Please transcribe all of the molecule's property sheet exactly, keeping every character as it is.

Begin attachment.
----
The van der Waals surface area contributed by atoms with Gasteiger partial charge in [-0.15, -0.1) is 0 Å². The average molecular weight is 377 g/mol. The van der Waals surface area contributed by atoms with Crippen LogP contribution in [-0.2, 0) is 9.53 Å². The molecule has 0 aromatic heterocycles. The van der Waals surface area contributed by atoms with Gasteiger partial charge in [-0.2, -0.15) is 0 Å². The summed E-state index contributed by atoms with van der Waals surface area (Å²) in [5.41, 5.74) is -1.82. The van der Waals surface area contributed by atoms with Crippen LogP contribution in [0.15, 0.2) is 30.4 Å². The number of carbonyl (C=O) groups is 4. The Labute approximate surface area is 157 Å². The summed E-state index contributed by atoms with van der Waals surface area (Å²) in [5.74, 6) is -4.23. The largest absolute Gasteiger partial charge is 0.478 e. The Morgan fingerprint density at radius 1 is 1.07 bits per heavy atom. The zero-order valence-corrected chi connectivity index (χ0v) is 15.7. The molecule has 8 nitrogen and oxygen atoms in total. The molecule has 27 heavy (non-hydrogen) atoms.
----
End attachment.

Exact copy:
The van der Waals surface area contributed by atoms with Gasteiger partial charge in [-0.15, -0.1) is 0 Å². The average molecular weight is 377 g/mol. The van der Waals surface area contributed by atoms with Crippen LogP contribution in [-0.2, 0) is 9.53 Å². The molecule has 0 aromatic heterocycles. The van der Waals surface area contributed by atoms with Gasteiger partial charge in [-0.2, -0.15) is 0 Å². The summed E-state index contributed by atoms with van der Waals surface area (Å²) in [5.41, 5.74) is -1.82. The van der Waals surface area contributed by atoms with Crippen LogP contribution in [0.15, 0.2) is 30.4 Å². The number of carbonyl (C=O) groups is 4. The Labute approximate surface area is 157 Å². The summed E-state index contributed by atoms with van der Waals surface area (Å²) in [5.74, 6) is -4.23. The largest absolute Gasteiger partial charge is 0.478 e. The Morgan fingerprint density at radius 1 is 1.07 bits per heavy atom. The zero-order valence-corrected chi connectivity index (χ0v) is 15.7. The molecule has 8 nitrogen and oxygen atoms in total. The molecule has 27 heavy (non-hydrogen) atoms.